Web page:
Gender dysphoria refers to discomfort or distress that is caused by a discrepancy between an individual’s gender identity and the gender assigned at birth (and the associated gender role and/or primary and secondary sex characteristics). A diagnosis of gender dysphoria requires a marked difference between the individual’s expressed/experienced gender and the gender others would assign him or her, and it must continue for at least six months. This condition may cause clinically significant distress or impairment in social, occupational or other important areas of functioning.  

Gender reassignment surgery is performed to change primary and/or secondary sex characteristics. For male to female gender reassignment, surgical procedures may include genital reconstruction (vaginoplasty, penectomy, orchidectomy, clitoroplasty) and cosmetic surgery (breast implants, facial reshaping, rhinoplasty, abdominoplasty, thyroid chondroplasty (laryngeal shaving), voice modification surgery (vocal cord shortening), hair transplants) (Day, 2002). For female to male gender reassignment, surgical procedures may include mastectomy, genital reconstruction (phalloplasty, genitoplasty, hysterectomy, bilateral oophorectomy), mastectomy, and cosmetic procedures to enhance male features such as pectoral implants and chest wall recontouring (Day, 2002).

The criterion noted above for some types of genital surgeries – i.e., that patients engage in 12 continuous months of living in a gender role that is congruent with their gender identity – is based on expert clinical consensus that this experience provides ample opportunity for patients to experience and socially adjust in their desired gender role, before undergoing irreversible surgery (Coleman, et al., 2011). 

In addition to hormone therapy and gender reassignment surgery, psychological adjustments are necessary in affirming sex. Treatment should focus on psychological adjustment, with hormone therapy and gender reassignment surgery being viewed as confirmatory procedures dependent on adequate psychological adjustment. Mental health care may need to be continued after gender reassignment surgery. The overall success of treatment depends partly on the technical success of the surgery, but more crucially on the psychological adjustment of the trans identified person and the support from family, friends, employers and the medical profession.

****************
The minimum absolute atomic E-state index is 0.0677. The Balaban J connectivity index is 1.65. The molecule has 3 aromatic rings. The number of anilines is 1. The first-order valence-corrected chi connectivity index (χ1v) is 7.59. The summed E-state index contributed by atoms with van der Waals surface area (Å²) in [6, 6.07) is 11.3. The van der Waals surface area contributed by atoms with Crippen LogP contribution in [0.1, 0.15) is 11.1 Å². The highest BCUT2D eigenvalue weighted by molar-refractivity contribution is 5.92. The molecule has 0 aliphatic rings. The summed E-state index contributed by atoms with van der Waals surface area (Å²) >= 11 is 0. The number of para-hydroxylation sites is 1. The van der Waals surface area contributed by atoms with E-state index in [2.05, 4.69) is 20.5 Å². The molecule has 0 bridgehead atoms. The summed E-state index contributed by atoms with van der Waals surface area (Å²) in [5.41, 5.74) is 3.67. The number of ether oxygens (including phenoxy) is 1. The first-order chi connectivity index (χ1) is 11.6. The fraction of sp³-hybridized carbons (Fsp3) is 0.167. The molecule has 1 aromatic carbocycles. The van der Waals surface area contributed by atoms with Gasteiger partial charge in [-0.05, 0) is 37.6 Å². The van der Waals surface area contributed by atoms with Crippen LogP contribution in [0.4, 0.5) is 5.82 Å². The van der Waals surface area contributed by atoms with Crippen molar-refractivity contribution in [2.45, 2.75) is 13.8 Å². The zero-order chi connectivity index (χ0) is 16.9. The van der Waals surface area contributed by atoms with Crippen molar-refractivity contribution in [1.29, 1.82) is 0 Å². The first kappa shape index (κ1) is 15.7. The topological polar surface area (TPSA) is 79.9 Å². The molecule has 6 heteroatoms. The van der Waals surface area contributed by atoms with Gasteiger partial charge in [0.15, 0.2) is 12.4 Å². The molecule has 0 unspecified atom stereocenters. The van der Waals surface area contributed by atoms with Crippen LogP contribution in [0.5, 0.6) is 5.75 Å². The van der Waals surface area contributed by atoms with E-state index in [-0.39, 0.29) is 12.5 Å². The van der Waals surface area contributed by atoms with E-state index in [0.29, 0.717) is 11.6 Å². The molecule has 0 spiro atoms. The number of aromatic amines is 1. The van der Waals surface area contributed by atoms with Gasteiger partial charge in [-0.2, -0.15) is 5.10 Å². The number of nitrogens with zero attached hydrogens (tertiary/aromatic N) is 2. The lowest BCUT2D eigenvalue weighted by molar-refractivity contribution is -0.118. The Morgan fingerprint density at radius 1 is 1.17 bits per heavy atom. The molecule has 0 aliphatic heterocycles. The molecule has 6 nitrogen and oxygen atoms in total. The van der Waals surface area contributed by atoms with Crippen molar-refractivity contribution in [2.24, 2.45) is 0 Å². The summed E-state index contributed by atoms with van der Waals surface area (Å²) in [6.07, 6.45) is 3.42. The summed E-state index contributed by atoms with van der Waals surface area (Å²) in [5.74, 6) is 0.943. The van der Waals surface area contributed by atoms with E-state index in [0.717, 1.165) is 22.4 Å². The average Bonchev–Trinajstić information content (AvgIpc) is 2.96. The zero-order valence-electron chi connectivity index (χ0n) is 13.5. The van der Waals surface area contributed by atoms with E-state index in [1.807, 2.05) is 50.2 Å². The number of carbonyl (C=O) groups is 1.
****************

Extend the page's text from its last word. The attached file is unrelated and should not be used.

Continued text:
Nakatsuka (2012) noted that the 3rd versions of the guideline for treatment of people with gender dysphoria (GD) of the Japanese Society of Psychiatry and Neurology recommends that feminizing/masculinizing hormone therapy and genital surgery should not be carried out until 18 years old and 20 years old, respectively.  On the other hand, the 6th (2001) and the 7th (2011) versions of the standards of care for the health of transsexual, transgender, and gender non-conforming people of World Professional Association for Transgender Health (WPATH) recommend that transgender adolescents (Tanner stage 2, [mainly 12 to 13 years of age]) are treated by the endocrinologists to suppress puberty with gonadotropin-releasing hormone (GnRH) agonists until age 16 years old, after which cross-sex hormones may be given.  A questionnaire on 181 people with GID diagnosed in the Okayama University Hospital (Japan) showed that female to male (FTM) trans identified individuals hoped to begin masculinizing hormone therapy at age of 15.6 +/- 4.0 (mean +/- S.D.) whereas male to female (MTF) trans identified individuals hoped to begin feminizing hormone therapy as early as age 12.5 +/- 4.0, before presenting secondary sex characters.  After confirmation of strong and persistent trans gender identification, adolescents with GD should be treated with cross-gender hormone or puberty-delaying hormone to prevent developing undesired sex characters.  These treatments may prevent transgender adolescents from attempting suicide, suffering from depression, and refusing to attend school. 

Spack (2013) stated that GD is poorly understood from both mechanistic and clinical standpoints.  Awareness of the condition appears to be increasing, probably because of greater societal acceptance and available hormonal treatment.  Therapeutic options include hormone and surgical treatments but may be limited by insurance coverage because costs are high.  For patients seeking MTF affirmation, hormone treatment includes estrogens, finasteride, spironolactone, and GnRH analogs.  Surgical options include feminizing genital and facial surgery, breast augmentation, and various fat transplantations.  For patients seeking a FTM gender affirmation, medical therapy includes testosterone and GnRH analogs and surgical therapy includes mammoplasty and phalloplasty.  Medical therapy for both FTM and MTF can be started in early puberty, although long-term effects are not known.  All patients considering treatment need counseling and medical monitoring.